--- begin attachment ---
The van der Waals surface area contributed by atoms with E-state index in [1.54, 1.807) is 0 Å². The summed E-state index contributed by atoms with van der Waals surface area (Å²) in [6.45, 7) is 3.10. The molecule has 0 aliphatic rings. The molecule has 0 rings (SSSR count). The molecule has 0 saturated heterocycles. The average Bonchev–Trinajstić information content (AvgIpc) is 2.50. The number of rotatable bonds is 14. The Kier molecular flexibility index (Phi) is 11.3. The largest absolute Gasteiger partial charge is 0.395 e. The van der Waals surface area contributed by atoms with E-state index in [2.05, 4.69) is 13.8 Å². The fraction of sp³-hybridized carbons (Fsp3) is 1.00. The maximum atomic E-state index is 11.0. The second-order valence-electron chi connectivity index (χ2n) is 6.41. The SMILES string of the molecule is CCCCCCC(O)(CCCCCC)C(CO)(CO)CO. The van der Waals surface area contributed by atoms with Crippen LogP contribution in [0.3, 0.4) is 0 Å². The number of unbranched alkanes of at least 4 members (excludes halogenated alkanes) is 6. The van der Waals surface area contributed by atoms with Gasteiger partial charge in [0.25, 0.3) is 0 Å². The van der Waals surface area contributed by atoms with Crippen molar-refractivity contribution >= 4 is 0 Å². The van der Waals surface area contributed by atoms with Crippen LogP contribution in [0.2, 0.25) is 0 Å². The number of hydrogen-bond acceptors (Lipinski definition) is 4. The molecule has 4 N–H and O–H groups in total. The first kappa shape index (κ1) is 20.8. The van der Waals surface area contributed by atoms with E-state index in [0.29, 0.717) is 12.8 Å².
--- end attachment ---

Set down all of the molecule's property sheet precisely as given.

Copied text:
The van der Waals surface area contributed by atoms with E-state index in [1.54, 1.807) is 0 Å². The summed E-state index contributed by atoms with van der Waals surface area (Å²) in [6.45, 7) is 3.10. The molecule has 0 aliphatic rings. The molecule has 0 rings (SSSR count). The molecule has 0 saturated heterocycles. The average Bonchev–Trinajstić information content (AvgIpc) is 2.50. The number of rotatable bonds is 14. The Kier molecular flexibility index (Phi) is 11.3. The largest absolute Gasteiger partial charge is 0.395 e. The van der Waals surface area contributed by atoms with E-state index in [2.05, 4.69) is 13.8 Å². The fraction of sp³-hybridized carbons (Fsp3) is 1.00. The maximum atomic E-state index is 11.0. The second-order valence-electron chi connectivity index (χ2n) is 6.41. The SMILES string of the molecule is CCCCCCC(O)(CCCCCC)C(CO)(CO)CO. The van der Waals surface area contributed by atoms with Crippen LogP contribution in [0.3, 0.4) is 0 Å². The number of unbranched alkanes of at least 4 members (excludes halogenated alkanes) is 6. The van der Waals surface area contributed by atoms with Gasteiger partial charge in [0.25, 0.3) is 0 Å². The van der Waals surface area contributed by atoms with Crippen molar-refractivity contribution >= 4 is 0 Å². The van der Waals surface area contributed by atoms with Crippen LogP contribution in [0.2, 0.25) is 0 Å². The number of hydrogen-bond acceptors (Lipinski definition) is 4. The molecule has 4 N–H and O–H groups in total. The first kappa shape index (κ1) is 20.8. The van der Waals surface area contributed by atoms with E-state index in [0.29, 0.717) is 12.8 Å².